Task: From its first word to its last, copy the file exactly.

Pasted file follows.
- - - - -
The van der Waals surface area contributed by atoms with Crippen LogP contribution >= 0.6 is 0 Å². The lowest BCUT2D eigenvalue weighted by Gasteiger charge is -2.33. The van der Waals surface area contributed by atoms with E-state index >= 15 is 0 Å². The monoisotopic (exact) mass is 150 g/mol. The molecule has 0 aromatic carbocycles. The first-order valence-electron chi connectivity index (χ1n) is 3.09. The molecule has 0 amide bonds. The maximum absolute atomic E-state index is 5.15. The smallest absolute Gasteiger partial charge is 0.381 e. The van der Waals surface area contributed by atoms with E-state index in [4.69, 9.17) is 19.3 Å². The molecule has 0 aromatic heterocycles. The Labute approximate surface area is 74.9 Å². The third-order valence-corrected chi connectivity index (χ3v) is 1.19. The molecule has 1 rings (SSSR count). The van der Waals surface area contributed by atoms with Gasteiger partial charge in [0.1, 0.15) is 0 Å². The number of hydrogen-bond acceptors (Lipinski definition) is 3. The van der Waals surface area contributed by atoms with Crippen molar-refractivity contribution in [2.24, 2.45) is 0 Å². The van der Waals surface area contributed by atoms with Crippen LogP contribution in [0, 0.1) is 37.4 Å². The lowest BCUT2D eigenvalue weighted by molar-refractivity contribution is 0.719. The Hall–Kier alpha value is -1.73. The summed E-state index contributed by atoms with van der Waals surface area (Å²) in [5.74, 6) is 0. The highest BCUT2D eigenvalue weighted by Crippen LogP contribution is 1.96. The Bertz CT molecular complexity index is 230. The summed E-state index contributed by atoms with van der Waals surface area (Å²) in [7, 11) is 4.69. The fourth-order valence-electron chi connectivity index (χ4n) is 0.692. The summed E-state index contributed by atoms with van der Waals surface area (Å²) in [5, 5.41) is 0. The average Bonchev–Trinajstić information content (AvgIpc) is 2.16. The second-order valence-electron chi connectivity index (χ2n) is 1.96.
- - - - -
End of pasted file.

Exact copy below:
The van der Waals surface area contributed by atoms with Crippen LogP contribution >= 0.6 is 0 Å². The lowest BCUT2D eigenvalue weighted by Gasteiger charge is -2.33. The van der Waals surface area contributed by atoms with E-state index >= 15 is 0 Å². The monoisotopic (exact) mass is 150 g/mol. The molecule has 0 aromatic carbocycles. The first-order valence-electron chi connectivity index (χ1n) is 3.09. The molecule has 0 amide bonds. The maximum absolute atomic E-state index is 5.15. The smallest absolute Gasteiger partial charge is 0.381 e. The van der Waals surface area contributed by atoms with E-state index in [4.69, 9.17) is 19.3 Å². The molecule has 0 aromatic heterocycles. The Labute approximate surface area is 74.9 Å². The third-order valence-corrected chi connectivity index (χ3v) is 1.19. The molecule has 1 rings (SSSR count). The van der Waals surface area contributed by atoms with Gasteiger partial charge in [0.1, 0.15) is 0 Å². The number of hydrogen-bond acceptors (Lipinski definition) is 3. The van der Waals surface area contributed by atoms with Crippen molar-refractivity contribution in [2.24, 2.45) is 0 Å². The van der Waals surface area contributed by atoms with Crippen LogP contribution in [0, 0.1) is 37.4 Å². The lowest BCUT2D eigenvalue weighted by molar-refractivity contribution is 0.719. The Hall–Kier alpha value is -1.73. The summed E-state index contributed by atoms with van der Waals surface area (Å²) in [5.74, 6) is 0. The highest BCUT2D eigenvalue weighted by Crippen LogP contribution is 1.96. The Bertz CT molecular complexity index is 230. The summed E-state index contributed by atoms with van der Waals surface area (Å²) in [7, 11) is 4.69. The fourth-order valence-electron chi connectivity index (χ4n) is 0.692. The summed E-state index contributed by atoms with van der Waals surface area (Å²) in [5, 5.41) is 0. The average Bonchev–Trinajstić information content (AvgIpc) is 2.16. The second-order valence-electron chi connectivity index (χ2n) is 1.96.